By Alyssa Guevara

Selena Quintanilla, arguably one of the most successful and influential Latinas in the world, left behind her career and talent after being fatally shot on March 31, 1995. But that’s not the only thing she left behind- Selena also left her legacy, which continues to inspire Latinos today.

Selena had humble beginnings: born in Lake Jackson, Texas, to two Mexican-American parents Abraham and Marcella, Mr. Quintanilla could see Selena’s talents early on. “Her timing, her pitch were perfect, I could see it from day one,” Mr. Quintanilla told People Magazine. After losing his restaurant due to a recession, Mr. Quintanilla turned to his children and created the band “Selena y Los Dinos,” where Selena was the lead singer at the age of 10. With her brother A.B. (Abraham) as a bass guitarist and her sister Suzzette on the drums, Selena y Los Dinos began to grow. 

Selena’s powerful voice shook the male-dominated genre of Tejano music- a blend of country, Latin, and jazz. Selena learned Spanish phonetically with her father before recording the band’s first album. As the band’s popularity grew, they began receiving awards for their accomplishments in the music scene. Their popularity caught the eye of Jose Behar, who signed them to Capitol EMI Latin Records in 1989. In 1994, just a year before her untimely death, Selena won a Grammy for her album, Selena: Live for Best Mexican/Mexican-American Album.

However, music was not the only thing Selena loved; she loved Chris Perez, the lead guitarist of the band. Selena’s father forbade them to see each other, but their love could not be contained. On April 2, 1992, Selena and Chris eloped. This angered Mr. Quintanilla but, eventually, he understood that this was true love. Selena also had a love for fashion- she was always drawing up ideas for the band’s costumes. With her determination, Selena opened her first boutique, Selena Etc., in 1994.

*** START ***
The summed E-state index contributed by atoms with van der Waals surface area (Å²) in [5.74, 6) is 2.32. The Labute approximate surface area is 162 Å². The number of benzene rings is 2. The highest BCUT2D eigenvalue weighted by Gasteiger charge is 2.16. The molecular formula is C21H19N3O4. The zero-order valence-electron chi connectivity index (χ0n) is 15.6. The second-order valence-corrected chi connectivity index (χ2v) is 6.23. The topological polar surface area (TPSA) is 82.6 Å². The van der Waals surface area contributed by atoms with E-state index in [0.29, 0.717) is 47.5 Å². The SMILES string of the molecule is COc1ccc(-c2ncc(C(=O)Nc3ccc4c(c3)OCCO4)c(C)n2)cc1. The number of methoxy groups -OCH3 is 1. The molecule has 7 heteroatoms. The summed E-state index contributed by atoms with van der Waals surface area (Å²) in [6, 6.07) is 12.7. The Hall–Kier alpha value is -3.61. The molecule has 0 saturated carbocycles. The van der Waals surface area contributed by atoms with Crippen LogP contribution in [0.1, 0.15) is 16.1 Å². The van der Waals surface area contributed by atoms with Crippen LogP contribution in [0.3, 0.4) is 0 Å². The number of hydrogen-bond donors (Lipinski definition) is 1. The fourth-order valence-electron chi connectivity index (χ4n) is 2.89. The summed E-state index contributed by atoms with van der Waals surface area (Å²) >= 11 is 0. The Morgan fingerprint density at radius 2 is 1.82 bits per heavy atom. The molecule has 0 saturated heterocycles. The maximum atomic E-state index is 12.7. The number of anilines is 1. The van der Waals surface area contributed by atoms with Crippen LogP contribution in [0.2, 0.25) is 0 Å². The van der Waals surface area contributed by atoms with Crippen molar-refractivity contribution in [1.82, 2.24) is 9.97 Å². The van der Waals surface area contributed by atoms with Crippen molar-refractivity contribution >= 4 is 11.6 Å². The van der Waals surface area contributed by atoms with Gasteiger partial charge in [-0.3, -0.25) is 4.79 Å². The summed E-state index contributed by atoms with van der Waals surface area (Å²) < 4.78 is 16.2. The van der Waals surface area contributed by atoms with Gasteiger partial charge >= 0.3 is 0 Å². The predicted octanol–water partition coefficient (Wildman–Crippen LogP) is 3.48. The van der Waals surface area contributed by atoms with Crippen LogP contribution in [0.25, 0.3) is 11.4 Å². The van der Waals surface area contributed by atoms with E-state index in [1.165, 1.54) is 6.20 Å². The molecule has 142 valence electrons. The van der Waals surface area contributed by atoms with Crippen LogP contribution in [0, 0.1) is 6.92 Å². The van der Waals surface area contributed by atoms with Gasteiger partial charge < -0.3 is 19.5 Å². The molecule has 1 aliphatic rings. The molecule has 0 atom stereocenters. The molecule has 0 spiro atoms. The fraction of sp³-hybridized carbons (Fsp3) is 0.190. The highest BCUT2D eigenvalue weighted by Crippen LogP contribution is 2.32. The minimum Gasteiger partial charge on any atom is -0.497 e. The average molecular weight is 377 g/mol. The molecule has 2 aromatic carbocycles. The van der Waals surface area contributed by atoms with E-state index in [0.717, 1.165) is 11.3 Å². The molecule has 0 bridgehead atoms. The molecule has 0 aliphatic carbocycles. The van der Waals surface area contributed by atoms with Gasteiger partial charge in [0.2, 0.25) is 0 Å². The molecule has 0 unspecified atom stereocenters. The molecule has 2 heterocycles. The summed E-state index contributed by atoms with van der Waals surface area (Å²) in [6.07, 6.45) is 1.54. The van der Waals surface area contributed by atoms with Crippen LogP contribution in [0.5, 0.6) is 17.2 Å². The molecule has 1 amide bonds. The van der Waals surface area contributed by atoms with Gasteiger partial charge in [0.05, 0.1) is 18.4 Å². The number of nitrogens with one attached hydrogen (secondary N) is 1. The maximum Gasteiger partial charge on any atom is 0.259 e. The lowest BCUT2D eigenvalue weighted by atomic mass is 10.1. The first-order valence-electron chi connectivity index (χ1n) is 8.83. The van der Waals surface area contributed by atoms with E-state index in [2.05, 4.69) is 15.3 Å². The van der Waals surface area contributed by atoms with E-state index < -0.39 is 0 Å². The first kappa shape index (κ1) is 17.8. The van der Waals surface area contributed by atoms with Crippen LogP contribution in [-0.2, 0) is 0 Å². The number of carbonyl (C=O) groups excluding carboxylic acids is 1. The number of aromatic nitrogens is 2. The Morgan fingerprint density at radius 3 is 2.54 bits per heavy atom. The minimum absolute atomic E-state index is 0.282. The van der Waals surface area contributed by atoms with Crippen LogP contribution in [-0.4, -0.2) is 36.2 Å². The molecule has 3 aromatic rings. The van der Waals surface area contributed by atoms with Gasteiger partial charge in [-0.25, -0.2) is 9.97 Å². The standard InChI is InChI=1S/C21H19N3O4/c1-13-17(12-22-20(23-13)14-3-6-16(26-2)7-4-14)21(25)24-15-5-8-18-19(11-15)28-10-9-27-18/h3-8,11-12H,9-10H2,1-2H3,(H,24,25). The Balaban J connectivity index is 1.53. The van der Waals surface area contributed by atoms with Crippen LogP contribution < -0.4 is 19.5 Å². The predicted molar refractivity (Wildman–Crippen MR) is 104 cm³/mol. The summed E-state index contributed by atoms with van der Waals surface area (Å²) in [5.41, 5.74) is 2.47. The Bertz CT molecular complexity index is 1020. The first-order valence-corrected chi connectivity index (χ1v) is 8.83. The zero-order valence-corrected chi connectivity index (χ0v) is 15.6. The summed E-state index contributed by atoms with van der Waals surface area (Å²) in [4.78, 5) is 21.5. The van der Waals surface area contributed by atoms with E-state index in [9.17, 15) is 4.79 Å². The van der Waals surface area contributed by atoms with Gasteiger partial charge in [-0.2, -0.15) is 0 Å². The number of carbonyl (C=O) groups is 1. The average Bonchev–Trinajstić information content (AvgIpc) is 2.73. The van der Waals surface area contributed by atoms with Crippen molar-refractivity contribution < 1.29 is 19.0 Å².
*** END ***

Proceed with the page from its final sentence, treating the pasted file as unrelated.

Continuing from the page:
Selena was unfortunately killed at the height of her career, but death couldn’t stop her success. Survived by her family and husband, Selena’s estate has kept her memory alive. The family released Selena’s unfinished English album, Dreaming of You, a few months after her death. Composed of five English songs and some of her greatest hits, Dreaming of You was the first predominantly Spanish-language album to debut at the top of the US Billboard 200 Charts. Selena’s incredible life story also inspired the 1997 biopic, Selena, where Jennifer Lopez played Selena, and in 2020 Netflix produced the series Selena The Series starring Christian Serratos. 

Selena has also inspired makeup lines, clothing lines, murals, a wax figure, a parade, a star on the Hollywood Walk of Fame, and even a museum in Corpus Christi, Texas that displays everything from her iconic outfits, such as the sparkly purple bell bottom jumpsuit (the Texas Astrodome Concert, her last), to her red 1986 Porsche Targa.

But physical momentos are not the only thing that she left behind- she also left behind hope. Selena is just as revered in the Hispanic community as saints are and, in a way, she is one. Selena represents so many things for us, but most importantly she represents the elusive American Dream. Selena was able to take her talents and achieve an incredible career. If Selena could be successful, so can we.

For so many of us, Selena is a beacon of hope in a country that doesn’t always accept us- but Selena was able to garner the admiration of people of all colors and backgrounds. The love for Selena is still felt today because we all see ourselves in her. We are her. We carry her legacy through our love, and that’s a beautiful thing.

Featured image courtesy of Google Images.

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